How do I introduce BDSM into a long-term relationship as a Dominant?

Introducing BDSM into a long-term relationship

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A reader recently emailed me this (some parts changed to keep it anonymous):

As a new dom my personal challenge has been trying to find an ethical way to introduce D/s into a long-standing (and very healthy) vanilla relationship. The concept can be pretty intimidating from the would-be submissive’s perspective. I really struggled to find any relevant help in this journey. Pretty much all of the content I could find assumed that the sub was introducing D/s to their husband, or that both partners were already well-versed. Your sub-focused approach to dominance has been a great way to introduce it, in a way that is enjoyable and fulfilling for both partners.

Anonymous Reader from Australia

It sounded like he had managed to overcome his challenge of introducing dominance and submission to his partner, but it got me thinking I should write a little bit of advice for those who are struggling.

Here are my top tips for introducing D/s to an existing partner (with a focus on a male Dom introducing the concept to a female long-term partner).

1. You’ve got an advantage

Less of a tip and more of a statement. Being in a long-term relationship means (in theory) you are your partner trust and respect each other. If you’ve got an issue, then your partner will probably listen to you and want to help you.

You therefore have the advantage over people who are in the early stages of dating. You can probably more openly discuss how you feel without the risk of killing early relationship attraction or making the person think you are a weirdo.

The downside of a long-term monogamous relationship is that if your partner has no interest in BDSM then you’re a bit screwed.

2. Soften the language

The words you use to convey your interest in BDSM can have a profound effect on how your message is received.

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The acronym BDSM is pretty scary sounding. Most people have heard the term, but don’t know what it stands for.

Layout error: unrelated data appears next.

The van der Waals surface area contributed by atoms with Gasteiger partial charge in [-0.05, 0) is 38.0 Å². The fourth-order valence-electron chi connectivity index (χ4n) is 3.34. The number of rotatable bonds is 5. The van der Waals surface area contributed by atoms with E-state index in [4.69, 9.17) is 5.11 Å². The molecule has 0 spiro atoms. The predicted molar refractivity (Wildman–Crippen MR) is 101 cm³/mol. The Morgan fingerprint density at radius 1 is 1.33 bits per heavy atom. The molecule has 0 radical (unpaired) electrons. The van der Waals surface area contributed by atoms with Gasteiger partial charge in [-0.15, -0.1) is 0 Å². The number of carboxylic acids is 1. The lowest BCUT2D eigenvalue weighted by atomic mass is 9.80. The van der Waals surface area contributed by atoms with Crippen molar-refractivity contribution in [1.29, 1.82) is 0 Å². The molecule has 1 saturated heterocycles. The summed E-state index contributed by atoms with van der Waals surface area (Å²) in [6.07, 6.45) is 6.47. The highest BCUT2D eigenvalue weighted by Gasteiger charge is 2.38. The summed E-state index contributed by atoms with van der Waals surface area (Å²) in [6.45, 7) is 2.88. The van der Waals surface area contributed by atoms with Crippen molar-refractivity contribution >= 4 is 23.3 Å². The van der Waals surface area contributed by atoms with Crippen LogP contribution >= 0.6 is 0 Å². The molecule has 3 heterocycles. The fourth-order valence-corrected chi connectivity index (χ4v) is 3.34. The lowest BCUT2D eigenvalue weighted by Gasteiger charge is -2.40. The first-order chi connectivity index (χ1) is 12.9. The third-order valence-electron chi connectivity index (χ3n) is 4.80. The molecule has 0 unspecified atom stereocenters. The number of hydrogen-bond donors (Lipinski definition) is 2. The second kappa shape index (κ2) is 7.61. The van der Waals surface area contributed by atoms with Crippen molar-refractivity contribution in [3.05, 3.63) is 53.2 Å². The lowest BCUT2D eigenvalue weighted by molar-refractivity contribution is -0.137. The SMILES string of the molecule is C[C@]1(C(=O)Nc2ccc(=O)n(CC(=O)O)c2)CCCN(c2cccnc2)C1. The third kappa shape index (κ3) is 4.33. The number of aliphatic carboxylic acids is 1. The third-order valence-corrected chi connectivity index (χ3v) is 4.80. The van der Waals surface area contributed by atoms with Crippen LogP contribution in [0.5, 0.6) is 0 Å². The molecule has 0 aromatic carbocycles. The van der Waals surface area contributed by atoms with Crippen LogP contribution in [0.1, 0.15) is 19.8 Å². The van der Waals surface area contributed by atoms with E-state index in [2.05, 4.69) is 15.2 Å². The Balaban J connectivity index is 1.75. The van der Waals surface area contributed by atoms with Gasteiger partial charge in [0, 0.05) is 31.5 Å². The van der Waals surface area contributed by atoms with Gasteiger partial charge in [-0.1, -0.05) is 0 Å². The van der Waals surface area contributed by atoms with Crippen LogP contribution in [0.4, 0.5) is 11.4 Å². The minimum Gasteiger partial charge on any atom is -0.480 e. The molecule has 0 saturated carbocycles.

So when you begin to have the conversation with your parter you might want to avoid using BDSM terms to begin with.

For example:

  • Instead of saying you want to ‘dominant them’ or ‘be dominated’, say ‘I’d love to try an experiment where I take charge’ or ‘I’d love to try you taking charge and see what happens’.
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  • Instead of saying you want to be degraded or objectified, tell them you want to be called ‘a little slut’ or ask them if you may talk dirty to them.
  • Instead of saying ‘let’s try some rules’ say ‘I’d love to agree to some fun things we can try outside the bedroom when we’re around the house’.
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These are just examples. The skill is taking the terms you might be familiar with and putting them into a language your partner will understand.

3. Give a reason why

Why do you want this?

That’s probably the first question your partner will have when you say you want to dominate them.

It’s important they understand the core desire which is driving this in you. You need to reassure them it’s not because you want to control what they do out of spite, jelously, because you don’t like the way they behave, or any negative reasons.

They may automatically assume it’s because you don’t like something about them and are trying to change them.

So sit down and think about what the need is within you that is driving these desires. You might want to try this quick core desires exercise as a starting point if you’re stuck.

4. Get specific

Telling someone you want to try BDSM is like telling someone you want to go on holiday with them to The World. It’s not particularly helpful. You need to get specific.

Pick out just a couple of activities you would like to try and ask your partner if they’d be interested in trying them (using the tips above about softening the language and giving the underlying reasons why those activities turn you on).

You can find a list of 350+ BDSM related activities in my Sex Menu, available free to download.

5. Listen to their concerns

Once you’ve laid out your desires to your partner, they’ll probably have plenty of questions and concerns.

Take the time to listen carefully to what they have to say. Try not to act defensively if they start to question why you are into BDSM. They are probably just nervous or might even be shy talking about sex, which can make them standoffish or even angry.

Answer all their questions as best you can, without an agenda.

6. Accept a ‘No’

There’s a chance your partner is not interested in being a submissive at all, no matter how you position it.

You must be willing to accept this. Don’t try and change their mind.

You might find after a few days when they’ve had a chance to think about what you’ve said, and they’ve done their own research, that they come around to the idea.

I’ve found this happens to me when I hear a new idea. At first I’m skeptical. And then I think on it some more, read more about the subject, see other perspectives, and slowly the idea starts to grow on me.